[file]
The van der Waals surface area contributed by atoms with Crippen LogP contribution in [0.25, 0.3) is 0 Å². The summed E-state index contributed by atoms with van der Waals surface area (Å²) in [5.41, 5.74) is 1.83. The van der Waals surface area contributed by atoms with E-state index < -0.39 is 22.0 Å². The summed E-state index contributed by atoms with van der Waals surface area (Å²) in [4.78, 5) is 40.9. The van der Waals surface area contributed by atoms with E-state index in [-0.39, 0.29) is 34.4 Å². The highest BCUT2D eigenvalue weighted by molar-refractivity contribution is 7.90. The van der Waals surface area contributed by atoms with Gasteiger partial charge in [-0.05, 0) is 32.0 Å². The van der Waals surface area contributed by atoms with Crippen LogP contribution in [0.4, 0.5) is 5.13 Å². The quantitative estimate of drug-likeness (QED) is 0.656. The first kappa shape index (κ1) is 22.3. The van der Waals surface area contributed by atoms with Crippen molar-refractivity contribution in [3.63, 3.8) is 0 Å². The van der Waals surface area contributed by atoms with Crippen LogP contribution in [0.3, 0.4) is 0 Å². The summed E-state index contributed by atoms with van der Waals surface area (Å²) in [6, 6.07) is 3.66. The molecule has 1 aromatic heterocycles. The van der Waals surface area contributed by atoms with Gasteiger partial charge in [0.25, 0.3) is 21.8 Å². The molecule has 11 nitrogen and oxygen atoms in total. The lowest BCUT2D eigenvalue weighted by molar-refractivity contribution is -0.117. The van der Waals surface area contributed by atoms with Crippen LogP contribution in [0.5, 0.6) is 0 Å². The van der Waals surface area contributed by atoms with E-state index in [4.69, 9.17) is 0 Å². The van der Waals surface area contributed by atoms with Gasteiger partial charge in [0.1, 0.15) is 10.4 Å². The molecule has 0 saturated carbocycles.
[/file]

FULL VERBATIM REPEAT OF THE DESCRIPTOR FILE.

The van der Waals surface area contributed by atoms with Crippen LogP contribution in [0.25, 0.3) is 0 Å². The summed E-state index contributed by atoms with van der Waals surface area (Å²) in [5.41, 5.74) is 1.83. The van der Waals surface area contributed by atoms with E-state index < -0.39 is 22.0 Å². The summed E-state index contributed by atoms with van der Waals surface area (Å²) in [4.78, 5) is 40.9. The van der Waals surface area contributed by atoms with E-state index in [-0.39, 0.29) is 34.4 Å². The highest BCUT2D eigenvalue weighted by molar-refractivity contribution is 7.90. The van der Waals surface area contributed by atoms with Gasteiger partial charge in [-0.05, 0) is 32.0 Å². The van der Waals surface area contributed by atoms with Crippen LogP contribution in [0.4, 0.5) is 5.13 Å². The quantitative estimate of drug-likeness (QED) is 0.656. The first kappa shape index (κ1) is 22.3. The van der Waals surface area contributed by atoms with Crippen molar-refractivity contribution in [3.63, 3.8) is 0 Å². The van der Waals surface area contributed by atoms with Crippen LogP contribution in [0.3, 0.4) is 0 Å². The summed E-state index contributed by atoms with van der Waals surface area (Å²) in [6, 6.07) is 3.66. The molecule has 1 aromatic heterocycles. The van der Waals surface area contributed by atoms with Gasteiger partial charge in [0.25, 0.3) is 21.8 Å². The molecule has 11 nitrogen and oxygen atoms in total. The lowest BCUT2D eigenvalue weighted by molar-refractivity contribution is -0.117. The van der Waals surface area contributed by atoms with Crippen LogP contribution in [0.5, 0.6) is 0 Å². The van der Waals surface area contributed by atoms with E-state index in [4.69, 9.17) is 0 Å². The van der Waals surface area contributed by atoms with Gasteiger partial charge in [0.1, 0.15) is 10.4 Å². The molecule has 0 saturated carbocycles.